Bigger, Stronger,Faster (BSF) is a new documentary by Chris Bell. The film centers on Bell and his two brothers and their feelings about using anabolic steroid drugs, and the way the media and society tends to demonize steroid usage. Besides the Bell Family (his mom and dad also make appearances), the film features several interviews with well-known personalities, as well as footage of other top athletes. If you’ve seen any of Michael Moore or Morgan Spurlock’s work, you have a good idea of the style and pace of the film. The main message seems to be that while steroids are condemned, many other drugs and substances do not have the same stigma attached. Also, the proof that steroids are dangerous is specious at best based on existing evidence. In one example, Bell shows a list of drugs considered dangerous, with steroids placing 142 on the list. According to figures released by the Center for Disease Control, steroids caused exactly 3 fatilities during one year,although precisely how the drugs directly caused these deaths isn’t disclosed in the film. Several of the “experts” interviewed by Bell displayed a refreshingly honest position on steroid usage, notably Charles Yessalis, who edited a reference text about steroid usage in sports. Bell subtly points out that while many decry the vast use of steroids in sports, it’s also true that everyone loves a winner, and steroids do help in this respect. During one sequence, Bell explains to his mother that he used steroids because he “wanted to look like Arnold Schwarzenegger.” His mom was wise enough to point out that Bell would never look like Arnold no matter how many drugs he used, which is certainly true. The film has already led to one significant effect. During an interview shown in the film, a model/bodybuilder named Christian Boeving openly admits to his use of steroids. Since he is was also featured in ads for certain food supplements, Bell inquires as the whether the ads are a bit misleading because they suggest that the products pushed by Christian are responsible for his physique. Christian responds by noting that he never denied using drugs, but that he also uses the advertised products. He then adds that if people think that he built his body solely by using the supplement, that’s their problem. This response didn’t sit well with the company that sells the product, who canceled Christian’s contract. Clearly, there must have been a “morals” clause in the contract. I find this interesting, because the company in question is one of the most deceptive in the entire business, and that’s saying a lot in the supplement business!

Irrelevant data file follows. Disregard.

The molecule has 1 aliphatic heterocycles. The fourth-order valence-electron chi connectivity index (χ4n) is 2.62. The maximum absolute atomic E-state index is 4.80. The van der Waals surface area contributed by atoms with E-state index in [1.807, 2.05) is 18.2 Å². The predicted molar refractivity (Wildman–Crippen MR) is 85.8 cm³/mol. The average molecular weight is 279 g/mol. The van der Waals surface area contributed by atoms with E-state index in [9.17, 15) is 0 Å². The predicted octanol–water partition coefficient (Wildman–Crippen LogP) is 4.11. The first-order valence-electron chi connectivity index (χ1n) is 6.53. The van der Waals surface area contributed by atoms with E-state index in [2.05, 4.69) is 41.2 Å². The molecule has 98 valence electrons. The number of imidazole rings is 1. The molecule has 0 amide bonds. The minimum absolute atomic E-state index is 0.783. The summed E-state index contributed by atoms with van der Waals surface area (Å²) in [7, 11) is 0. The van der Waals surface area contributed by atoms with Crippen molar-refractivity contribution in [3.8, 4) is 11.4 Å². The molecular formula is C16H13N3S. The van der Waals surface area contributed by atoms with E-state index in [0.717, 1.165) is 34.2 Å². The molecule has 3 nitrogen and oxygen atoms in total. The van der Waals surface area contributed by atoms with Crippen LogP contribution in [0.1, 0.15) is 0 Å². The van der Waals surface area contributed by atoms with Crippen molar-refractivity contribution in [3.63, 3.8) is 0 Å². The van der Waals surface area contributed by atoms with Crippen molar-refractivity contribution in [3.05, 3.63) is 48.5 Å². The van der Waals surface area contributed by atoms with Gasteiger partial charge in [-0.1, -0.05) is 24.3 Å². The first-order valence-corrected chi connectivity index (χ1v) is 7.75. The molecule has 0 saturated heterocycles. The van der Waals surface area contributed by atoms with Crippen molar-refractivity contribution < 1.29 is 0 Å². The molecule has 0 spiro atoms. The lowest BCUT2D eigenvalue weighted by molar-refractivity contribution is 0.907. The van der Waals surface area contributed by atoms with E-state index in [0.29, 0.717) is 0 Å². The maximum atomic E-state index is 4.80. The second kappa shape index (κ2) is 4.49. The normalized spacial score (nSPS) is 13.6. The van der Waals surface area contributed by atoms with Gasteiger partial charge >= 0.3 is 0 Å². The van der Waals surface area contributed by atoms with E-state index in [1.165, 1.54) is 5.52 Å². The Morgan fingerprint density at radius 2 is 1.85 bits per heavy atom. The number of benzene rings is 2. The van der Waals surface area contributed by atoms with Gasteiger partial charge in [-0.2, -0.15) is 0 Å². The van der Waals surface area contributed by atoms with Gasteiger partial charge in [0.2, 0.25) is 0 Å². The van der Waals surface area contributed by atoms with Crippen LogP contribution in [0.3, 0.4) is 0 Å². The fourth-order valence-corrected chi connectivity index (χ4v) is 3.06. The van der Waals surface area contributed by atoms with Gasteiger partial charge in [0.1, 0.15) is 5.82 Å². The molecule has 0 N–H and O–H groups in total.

Speaking of supplements, at one point in the film, Bell shows how easy is is to make a fortune selling sports supplements. He simply sends away for bulk material for the supplement, then puts tiny amounts into the capsules, noting that he doesn’t have to list precise amounts, just list a general heading called “propriatary contents.” He hires two illegal aliens to package the supplement for him. I was happy to watch this particular sequence, since that “proprietary ingredients” listing on many supplements has always been a sore point with me. You have no idea of the precise level of active ingredients in such supplements, and as Bell shows in the film, you could be paying a lot for almost nothing. Ostensibly, the excuse for such overt deception on the part of supplement companies is to prevent competitors from copying their formulas. But any company can do so simply by analyzing the supplement. So the only true loser in this scenario is the consumer who paid a lot of cash for a supplement that cost almost nothing to market. The company that I alluded to earlier uses this deceptive process on most of their supplements, which provides them with a huge profit margin.
Congressman Henry Waxman, who chaired the recent House hearing about drug use in sports, is interviewed and shows that he doesn’t have a clue about the “drug problem.” Also sadly clueless is the father of teen “steroid victim”, Taylor Hooten, who testified before Waxman’s committee. Taylor was a high school baseball player who hung himself, allegedly after using anabolic steroids. But when confronted with the fact that Taylor also used various other drugs, including an antidepressant drug that has been linked to suicides, the father angrily replies.”this is not about those other drugs, it’s about steroids.” I suppose that steroids, being as demonized as they are, is a more convenient and acceptable pharmacological scapegoat for the senior Hooten.
At one point in the film, Bell, who says that he tried to interview Arnold for the film for over a year with no success, decides to stalk the governer at a Venice Beach bodybuilding contest. During that segment in the film, I saw a person talking to Arnold who looked familiar, and realized that it was me. So I have an uncredited, cameo appearance in the film. From what I understand, the critics loved this film, and I, too, thought that Bell did a superlative job, as good as or even better than anything Moore or Spurlock has done. Too bad he didn’t interview me;I could have provided some great info, and besides Bell was standing right next to me at the beach contest.